WHAT DOES THE DOCTOR THINK THIS MONTH?
Ian looks back on his student days and compared medical testing then and now
Have you ever boiled your urine?
I am sure that many of you will have taken a sample of urine to the doctor or nurse at your surgery and will have watched while they tested it. You will have seen them whip off the screwcaps and quickly dip a reagent strip into the urine before watching while the colours on the stick change, indicating the presence or absence of blood, glucose, protein, bile, nitrites and so on. The doctor or nurse will chat to you while this is going on and will share the results with you as the colours change. Each of these sticks costs about 75p so we don't use them unwisely. Altogether, the process takes 90 seconds, the length of time for all the colours on the stick to change.
As many of you will know, one of my roles in life is to examine the medical students at the Norfolk and Norwich University Hospital. A couple of weeks ago, part of my role was to assess how the students dealt with testing a sample of urine and how they washed their hands afterwards. The students would walk in and look at sample bottle as if it was toxic or about to explode. In fact, it was tap water with a drop of yellow dye and a fingerprick of blood in it. The student would then tell me that, usually, they would wash their hands before putting on their rubber gloves; on this occasion, they had been told not to. However, most of them used the spirit hand sanitiser and then struggled to put rubber gloves on to their sticky hands. Having done that, they cast around for a tablecloth, found the paper handtowel dispenser, took two towels, carefully opened them out and laid them on the counter as if they were about to take afternoon tea. Next, they would ask me where the plastic aprons were kept! I soon tired of this and just told them not to make a mess.
Some had been taught to leave the stick in the urine for 15 seconds (incorrect - you dip it in and take it straight out) and, not content with leaving the stick in the urine, they kept stirring it around with the reagent strip for all of the 15 seconds. We than had a technical discussion about the findings which, all too often, revealed several basic misunderstandings on the part of the student, before they had to dispose of the gloves and reagent strip in the appropriate fashion before washing their hands.
Now, handwashing these days is a complicated, six part process - if you want the details, put six steps to effective handwashing into your search engine and the University of Leicester programme will appear. Some of the students had been practising so much that their hands were raw!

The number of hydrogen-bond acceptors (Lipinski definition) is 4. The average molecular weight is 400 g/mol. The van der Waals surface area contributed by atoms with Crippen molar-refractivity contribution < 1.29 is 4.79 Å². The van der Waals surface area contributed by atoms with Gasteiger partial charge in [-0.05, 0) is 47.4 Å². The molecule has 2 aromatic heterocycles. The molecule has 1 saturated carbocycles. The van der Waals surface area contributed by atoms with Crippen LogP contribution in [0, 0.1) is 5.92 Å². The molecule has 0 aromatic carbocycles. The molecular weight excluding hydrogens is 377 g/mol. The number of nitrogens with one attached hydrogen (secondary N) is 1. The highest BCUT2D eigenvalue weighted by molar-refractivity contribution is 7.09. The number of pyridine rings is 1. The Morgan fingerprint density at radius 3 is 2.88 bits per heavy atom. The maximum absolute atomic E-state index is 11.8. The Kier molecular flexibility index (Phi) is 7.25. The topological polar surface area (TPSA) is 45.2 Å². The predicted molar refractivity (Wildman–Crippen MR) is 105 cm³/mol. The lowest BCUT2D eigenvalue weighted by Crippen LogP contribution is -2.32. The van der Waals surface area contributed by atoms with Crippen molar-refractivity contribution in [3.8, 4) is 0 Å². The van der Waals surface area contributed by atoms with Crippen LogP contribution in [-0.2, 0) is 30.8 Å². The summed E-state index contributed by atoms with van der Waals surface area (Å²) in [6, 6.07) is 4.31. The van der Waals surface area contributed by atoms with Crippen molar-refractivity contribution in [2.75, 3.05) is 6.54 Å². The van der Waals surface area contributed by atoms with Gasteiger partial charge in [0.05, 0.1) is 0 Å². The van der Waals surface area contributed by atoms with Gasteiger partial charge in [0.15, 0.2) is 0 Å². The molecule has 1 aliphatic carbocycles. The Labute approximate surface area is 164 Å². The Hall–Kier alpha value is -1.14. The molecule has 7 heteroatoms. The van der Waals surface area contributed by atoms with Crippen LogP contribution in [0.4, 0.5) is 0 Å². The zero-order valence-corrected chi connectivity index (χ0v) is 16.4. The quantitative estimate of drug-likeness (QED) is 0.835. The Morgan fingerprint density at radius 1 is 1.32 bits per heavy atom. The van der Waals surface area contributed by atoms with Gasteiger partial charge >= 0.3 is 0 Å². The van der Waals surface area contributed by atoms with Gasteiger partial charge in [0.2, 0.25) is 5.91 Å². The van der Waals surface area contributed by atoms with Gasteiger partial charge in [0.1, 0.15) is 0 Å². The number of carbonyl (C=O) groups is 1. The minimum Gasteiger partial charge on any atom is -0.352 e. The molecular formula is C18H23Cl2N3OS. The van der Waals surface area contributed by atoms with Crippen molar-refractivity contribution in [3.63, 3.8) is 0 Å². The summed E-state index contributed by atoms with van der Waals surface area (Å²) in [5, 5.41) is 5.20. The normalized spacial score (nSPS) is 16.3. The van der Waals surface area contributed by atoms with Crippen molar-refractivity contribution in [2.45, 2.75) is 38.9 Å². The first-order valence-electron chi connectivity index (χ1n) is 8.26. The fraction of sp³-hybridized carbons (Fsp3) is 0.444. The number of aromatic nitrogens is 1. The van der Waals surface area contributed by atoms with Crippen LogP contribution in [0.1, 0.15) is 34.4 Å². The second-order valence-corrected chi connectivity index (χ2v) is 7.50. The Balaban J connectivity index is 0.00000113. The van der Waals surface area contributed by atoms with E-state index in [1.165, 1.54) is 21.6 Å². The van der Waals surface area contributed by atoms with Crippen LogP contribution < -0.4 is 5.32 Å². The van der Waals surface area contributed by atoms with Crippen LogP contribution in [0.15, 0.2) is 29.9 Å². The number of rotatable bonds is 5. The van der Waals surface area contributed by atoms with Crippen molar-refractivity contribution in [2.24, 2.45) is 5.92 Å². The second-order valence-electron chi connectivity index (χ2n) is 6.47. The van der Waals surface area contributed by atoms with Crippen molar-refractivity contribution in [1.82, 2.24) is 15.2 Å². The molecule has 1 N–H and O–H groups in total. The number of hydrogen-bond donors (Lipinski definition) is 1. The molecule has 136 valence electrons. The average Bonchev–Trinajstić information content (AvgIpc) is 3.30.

All this reminded me of my student days. In the early 1960's, when I was a medical student at the London Hospital we all wore long white coats and looked really important. However, our tasks were rather menial. One of those tasks was to test the urine samples every morning and, in those days, we had no reagent strips to dip into the urine - we had to boil it! Each ward had its own urine testing cupboard, a room 6ft by 4ft with shelves full of reagents, a Bunsen burner, test tubes etc., and just enough room for the medical student and, if he could find one, a compliant nurse (who was "helping") to stand.
The test for protein in the urine involved heating it almost to boiling point in a test tube at 45 degrees above a Bunsen burner. If a white flocculent precipitate was thrown down, it was either phosphates or protein. We then added a few drops of nitric acid - if the precipitate disappeared, it was due to phosphates; if it remained, it was due to protein. When joining the ward, we were told that the first test for Glucose was to dip your finger in and taste it. We all started off doing this until we discovered that we had been "misled" and that the real test for Glucose was as follows: If there is protein present (see above) the urine must be removed by coagulation and filtration before testing for Glucose. Put an inch of the deep blue copper solution in the test tube and heat it until it boils. Add 2 drops of urine and, if no change occurs, keep adding urine until its volume equals that of the original solution. Bring the mixture to the boil and let it cool. If Glucose is present, a yellow deposit will be thrown down as the mixture cools. There were other chemical tests for urea, uric acid, blood, etc., all very time consuming. A lot depended upon how much "help" the nurse provided. Actually, on reflection, it was all quite innocent!
The problem of heating liquids to boiling in a test tube is that they have a propensity to suddenly fly out of the top of the tube, so we had to be very careful to point the end away from the compliant nurse! Of course, when leaving the ward and instructing the following student, it was essential to instruct him in the finger test for Glucose!
The Garden: You will remember that, last year, a splendid cock pheasant moved into the garden in January. By the end of March, he had seven hen pheasants with him and was thoroughly hen-pecked (metaphorically, I hope) by his seven wives and he looked thoroughly dejected and miserable before they all disappeared at the beginning of April.
He reappeared in January this year, initially on his own. He is now accompanied by another cock pheasant, who onl y has one eye, and they seem to be getting on really well together. I can't help wondering .......
Best wishes to you all
Ian G. Nisbet